- December 4, 2017
- Posted by: CSR-in-Action
- Category: Insights
One of the major trends in our present world is the global rush to renewable energy captured from natural processes such as sunlight, wind, flowing water, biological processes, and geothermal heat flows. While the world moves to generate clean energy systems that do not contribute to greenhouse gas (GHG) emissions and climate change, non-inclusion of social consciousness and several other impacts on the ecosystem are unveiling the grey areas of these renewables.
Generally, sustainability entails the integration of environmental, social, and economic concerns into our development’s trajectory and business practices. Any intention to satisfy a given dimension of sustainability at the cost of others, for example conserving the environment without considering the health hazard or economic hardship to the people, becomes an unsustainable practice. In this case, every major renewable energy technology such as hydropower plants, wind turbines, solar energy, biofuels and more have drawn criticisms from sustainability experts and have been termed unsustainable in certain areas where adequate socio-economic impact assessments of projects were failed to be carried out.
While the development of many mega hydro dams have been successful and they generate most of the power in some countries, controversies over their socio-environmental sustainability issues present baffling facts in some tropical regions where they are incredibly destructive for river habitats and ecosystems. With growing legal disputes over indigenous land encroachments, loss of biodiversity, and its incredible amount of material requirements, hydropower plants have become controversial as well as complicated for sustainable energy investors.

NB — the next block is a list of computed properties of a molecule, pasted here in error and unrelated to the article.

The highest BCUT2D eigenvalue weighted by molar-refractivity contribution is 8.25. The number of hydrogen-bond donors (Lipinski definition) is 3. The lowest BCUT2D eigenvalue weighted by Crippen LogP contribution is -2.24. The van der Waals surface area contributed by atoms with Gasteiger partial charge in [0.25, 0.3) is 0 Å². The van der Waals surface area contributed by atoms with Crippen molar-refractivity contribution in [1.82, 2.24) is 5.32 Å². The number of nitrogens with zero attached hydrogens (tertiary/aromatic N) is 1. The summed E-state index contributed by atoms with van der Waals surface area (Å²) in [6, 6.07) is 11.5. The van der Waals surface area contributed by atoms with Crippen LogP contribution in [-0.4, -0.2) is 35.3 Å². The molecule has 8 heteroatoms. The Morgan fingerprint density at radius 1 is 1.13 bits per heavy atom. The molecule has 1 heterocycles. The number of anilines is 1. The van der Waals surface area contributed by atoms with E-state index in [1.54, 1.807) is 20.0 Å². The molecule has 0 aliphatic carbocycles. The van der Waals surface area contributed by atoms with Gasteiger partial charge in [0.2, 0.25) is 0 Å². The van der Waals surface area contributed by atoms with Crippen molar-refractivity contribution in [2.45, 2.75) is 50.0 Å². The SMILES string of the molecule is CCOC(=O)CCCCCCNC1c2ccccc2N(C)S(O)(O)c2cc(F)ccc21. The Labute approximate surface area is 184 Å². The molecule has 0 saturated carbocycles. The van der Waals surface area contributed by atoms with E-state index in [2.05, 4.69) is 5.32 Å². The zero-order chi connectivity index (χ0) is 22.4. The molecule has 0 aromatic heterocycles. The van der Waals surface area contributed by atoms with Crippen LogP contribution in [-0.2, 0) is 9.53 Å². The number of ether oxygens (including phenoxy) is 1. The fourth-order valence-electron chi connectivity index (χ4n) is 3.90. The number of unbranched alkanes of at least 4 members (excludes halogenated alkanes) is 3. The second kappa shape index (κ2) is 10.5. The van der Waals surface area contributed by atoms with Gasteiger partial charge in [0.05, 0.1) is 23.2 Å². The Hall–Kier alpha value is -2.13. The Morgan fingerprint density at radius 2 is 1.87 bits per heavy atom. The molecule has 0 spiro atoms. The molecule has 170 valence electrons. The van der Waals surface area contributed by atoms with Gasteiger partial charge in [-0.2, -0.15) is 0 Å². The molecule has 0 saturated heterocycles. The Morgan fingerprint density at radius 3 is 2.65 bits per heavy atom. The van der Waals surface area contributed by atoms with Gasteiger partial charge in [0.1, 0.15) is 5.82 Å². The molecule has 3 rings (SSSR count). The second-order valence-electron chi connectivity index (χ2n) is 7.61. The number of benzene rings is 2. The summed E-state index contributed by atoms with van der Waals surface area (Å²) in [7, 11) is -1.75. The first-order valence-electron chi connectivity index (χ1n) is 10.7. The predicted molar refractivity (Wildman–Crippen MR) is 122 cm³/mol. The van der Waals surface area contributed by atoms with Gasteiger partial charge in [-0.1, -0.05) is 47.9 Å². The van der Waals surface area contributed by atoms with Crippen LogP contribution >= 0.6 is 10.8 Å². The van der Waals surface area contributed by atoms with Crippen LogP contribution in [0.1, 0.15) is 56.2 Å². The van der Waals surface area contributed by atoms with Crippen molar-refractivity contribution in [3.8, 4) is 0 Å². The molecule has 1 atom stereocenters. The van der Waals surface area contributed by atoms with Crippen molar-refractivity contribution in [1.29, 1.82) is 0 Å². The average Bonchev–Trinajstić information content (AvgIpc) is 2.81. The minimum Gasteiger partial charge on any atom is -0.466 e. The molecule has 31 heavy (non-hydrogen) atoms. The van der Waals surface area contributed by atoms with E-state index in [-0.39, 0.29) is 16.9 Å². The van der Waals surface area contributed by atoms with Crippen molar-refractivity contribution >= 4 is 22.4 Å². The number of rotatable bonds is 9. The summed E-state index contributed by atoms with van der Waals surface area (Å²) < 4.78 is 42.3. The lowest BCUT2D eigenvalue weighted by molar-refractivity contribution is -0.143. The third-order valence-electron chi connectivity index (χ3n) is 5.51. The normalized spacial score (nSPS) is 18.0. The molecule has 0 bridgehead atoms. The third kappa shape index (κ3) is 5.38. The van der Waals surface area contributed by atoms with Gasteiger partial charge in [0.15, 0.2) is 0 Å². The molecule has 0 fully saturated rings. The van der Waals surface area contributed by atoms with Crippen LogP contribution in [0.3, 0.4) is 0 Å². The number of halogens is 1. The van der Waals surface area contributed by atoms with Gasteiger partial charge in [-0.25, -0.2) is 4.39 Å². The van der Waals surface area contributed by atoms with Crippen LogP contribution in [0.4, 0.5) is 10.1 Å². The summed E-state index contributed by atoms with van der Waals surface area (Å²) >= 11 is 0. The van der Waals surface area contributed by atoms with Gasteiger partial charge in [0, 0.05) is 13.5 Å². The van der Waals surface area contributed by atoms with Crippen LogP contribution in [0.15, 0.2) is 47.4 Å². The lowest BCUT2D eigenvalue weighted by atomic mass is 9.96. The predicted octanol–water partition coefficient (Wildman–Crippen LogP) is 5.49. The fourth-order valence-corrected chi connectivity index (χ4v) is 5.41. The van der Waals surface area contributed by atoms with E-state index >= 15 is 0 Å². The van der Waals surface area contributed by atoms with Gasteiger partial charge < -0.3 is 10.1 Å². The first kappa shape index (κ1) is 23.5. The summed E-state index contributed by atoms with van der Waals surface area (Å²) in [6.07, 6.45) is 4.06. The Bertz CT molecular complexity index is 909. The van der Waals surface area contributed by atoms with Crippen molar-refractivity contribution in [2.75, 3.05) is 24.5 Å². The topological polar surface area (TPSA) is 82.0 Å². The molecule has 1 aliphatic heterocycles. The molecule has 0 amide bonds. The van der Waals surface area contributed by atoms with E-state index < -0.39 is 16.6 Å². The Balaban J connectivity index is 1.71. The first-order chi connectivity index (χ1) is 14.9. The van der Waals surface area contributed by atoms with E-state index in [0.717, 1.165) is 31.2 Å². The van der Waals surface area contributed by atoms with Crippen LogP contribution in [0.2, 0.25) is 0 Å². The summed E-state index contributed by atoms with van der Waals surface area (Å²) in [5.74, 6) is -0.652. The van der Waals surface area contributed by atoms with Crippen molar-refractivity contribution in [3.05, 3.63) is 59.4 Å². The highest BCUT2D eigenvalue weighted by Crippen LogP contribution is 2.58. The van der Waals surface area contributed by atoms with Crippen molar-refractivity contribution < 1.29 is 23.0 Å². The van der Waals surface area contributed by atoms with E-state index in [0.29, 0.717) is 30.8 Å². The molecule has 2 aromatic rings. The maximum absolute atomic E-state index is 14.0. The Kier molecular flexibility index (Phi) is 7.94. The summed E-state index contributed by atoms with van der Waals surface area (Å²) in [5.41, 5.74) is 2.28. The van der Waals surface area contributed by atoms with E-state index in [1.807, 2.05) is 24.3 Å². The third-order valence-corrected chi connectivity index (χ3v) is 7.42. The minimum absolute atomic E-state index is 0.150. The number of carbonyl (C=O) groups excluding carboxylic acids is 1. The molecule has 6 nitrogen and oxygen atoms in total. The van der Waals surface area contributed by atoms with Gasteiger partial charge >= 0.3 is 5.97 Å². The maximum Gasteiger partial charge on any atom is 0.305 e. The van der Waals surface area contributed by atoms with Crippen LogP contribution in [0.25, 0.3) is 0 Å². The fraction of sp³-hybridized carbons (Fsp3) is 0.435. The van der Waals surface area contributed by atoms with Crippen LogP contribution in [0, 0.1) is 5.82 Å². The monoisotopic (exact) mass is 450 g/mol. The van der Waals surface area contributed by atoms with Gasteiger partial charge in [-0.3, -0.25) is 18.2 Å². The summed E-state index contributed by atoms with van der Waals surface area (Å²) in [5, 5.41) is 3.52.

For instance, when the mega Bakun Hydro Dam was constructed in Borneo – an island in Southeast Asia’s Malay Achipelago known for its biodiversity rainforest – the indigenous communities, were displaced and were reported to be experiencing emotional traumas as a result of the dispossession of their lands and their centuries-old nomadic way of life. Sadly, remote communities around these renewable energy sites are still without electricity, as the grids are built mainly to serve industrial operations in the area.
With its energy contribution towards industrialisation, hydropower plants have also been criticised for the incredible amount of materials required to construct them. This is not consonant with the concept of sustainable consumption which requires responsible and efficient use of materials without depleting them and compromising the ability of the future generations to meet their own needs.
Wind power is currently the environmentalists’ favorite source of renewable energy. Despite their celebrated status, wind powers remain uneconomic even with heavy subsidies from taxpayers and require the use of an incredible amount of material to construct. From an environmental viewpoint wind farms are noisy, land intensive, unsightly, and hazardous to birds – including endangered species.
In a given incident, a plan to anchor 170 towering wind turbines five miles off the coast of Massachusetts Cape Cod created some criticisms. Among the critics were members of the fishing community who fear the poles of the turbines, which would be sunk about 80 feet into the seabed, and could disrupt the feeding or nursing grounds of valuable fish. Previous wind-power projects showed that the plants can become virtual killing fields for migrating birds and endangered species, as seen, when the massive 7,000-turbine power plant in California’s Altamont Pass killed 182 birds over a two-year period ending in 1992.